The weekly news journal, Britain's Economist generally has tons of factual detail and excellent, quality writing. Oftentimes they provide information and analysis on current events that is essential for understanding the world around us. BUT, their overall world view is nonsense. They subscribe to a deluded liberal economic philosophy as filtered through the prejudices and fantasies of the financial sector.
That's why I found this week's cover so hilarious. I'm not posting an image of it because I'm not sure whether they're litigious defenders of their intellectual property or advocates of the free sharing of information, that is, libertarians for whom such things as patents and intellectual property rights are unjust monopolies imposed by the state. In case it's the former, here's my description of it:
An image of a man's face, from the nose to the top of his head, with his eye's cast upwards towards a tiny tuft of hair on the top of his otherwise bald head, with the caption: "Grow, dammit, grow!"
This is meant to be a metaphor for the world's economy. They follow this with the statement:
"Economic growth may depend on structural reforms as much as prudent macroeconomic policy."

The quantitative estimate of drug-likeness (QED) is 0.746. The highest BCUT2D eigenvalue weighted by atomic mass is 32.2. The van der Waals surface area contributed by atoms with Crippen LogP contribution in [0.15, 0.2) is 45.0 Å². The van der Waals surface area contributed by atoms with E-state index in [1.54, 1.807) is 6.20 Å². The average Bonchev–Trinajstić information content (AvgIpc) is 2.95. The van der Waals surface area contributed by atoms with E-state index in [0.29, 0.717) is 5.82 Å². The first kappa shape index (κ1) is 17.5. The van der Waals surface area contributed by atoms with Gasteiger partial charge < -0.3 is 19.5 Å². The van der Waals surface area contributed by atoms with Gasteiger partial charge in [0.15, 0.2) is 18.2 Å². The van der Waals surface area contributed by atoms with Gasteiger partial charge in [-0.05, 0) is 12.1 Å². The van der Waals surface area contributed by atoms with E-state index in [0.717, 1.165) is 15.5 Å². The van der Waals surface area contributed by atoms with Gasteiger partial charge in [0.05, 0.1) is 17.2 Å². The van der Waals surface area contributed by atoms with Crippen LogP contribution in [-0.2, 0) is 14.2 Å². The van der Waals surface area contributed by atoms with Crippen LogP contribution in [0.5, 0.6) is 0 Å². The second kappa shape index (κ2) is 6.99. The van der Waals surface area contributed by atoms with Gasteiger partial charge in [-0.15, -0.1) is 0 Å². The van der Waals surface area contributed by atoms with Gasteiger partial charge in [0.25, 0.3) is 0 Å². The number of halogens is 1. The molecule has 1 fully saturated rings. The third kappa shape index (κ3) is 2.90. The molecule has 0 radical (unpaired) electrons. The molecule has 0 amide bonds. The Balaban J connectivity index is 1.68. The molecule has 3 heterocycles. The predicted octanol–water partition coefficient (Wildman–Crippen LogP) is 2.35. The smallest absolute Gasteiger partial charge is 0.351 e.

But here's the thing: The Economist's editorial policy has pretty much had the field for the past few decades. All the crap that they endorse: breaking unions, liberalization, globalization, fiscal restraint, monetarist anti-inflation, ... ALL OF IT, ... has been indulged with increasing intensity since 1980. And it has been precisely these anti-human, deluded, selfish, imbecilic policies that have brought the world to ever larger economic crises.
The world economy teeters on the brink (to say nothing of the world's ecology) because elites have destroyed the material foundations of the world's wealthiest consumer base, creating a system that depended upon increasing levels of household debt and investment bubbles built on ever flimsier premises.
So, I have no interest in even hearing whatever lame-brain structural reforms or prudent macroeconomic policies they're advocating in their magazine. Whatever value can be gleaned from The Economist is far less worthy than the time wasted wading through their deluded drivel.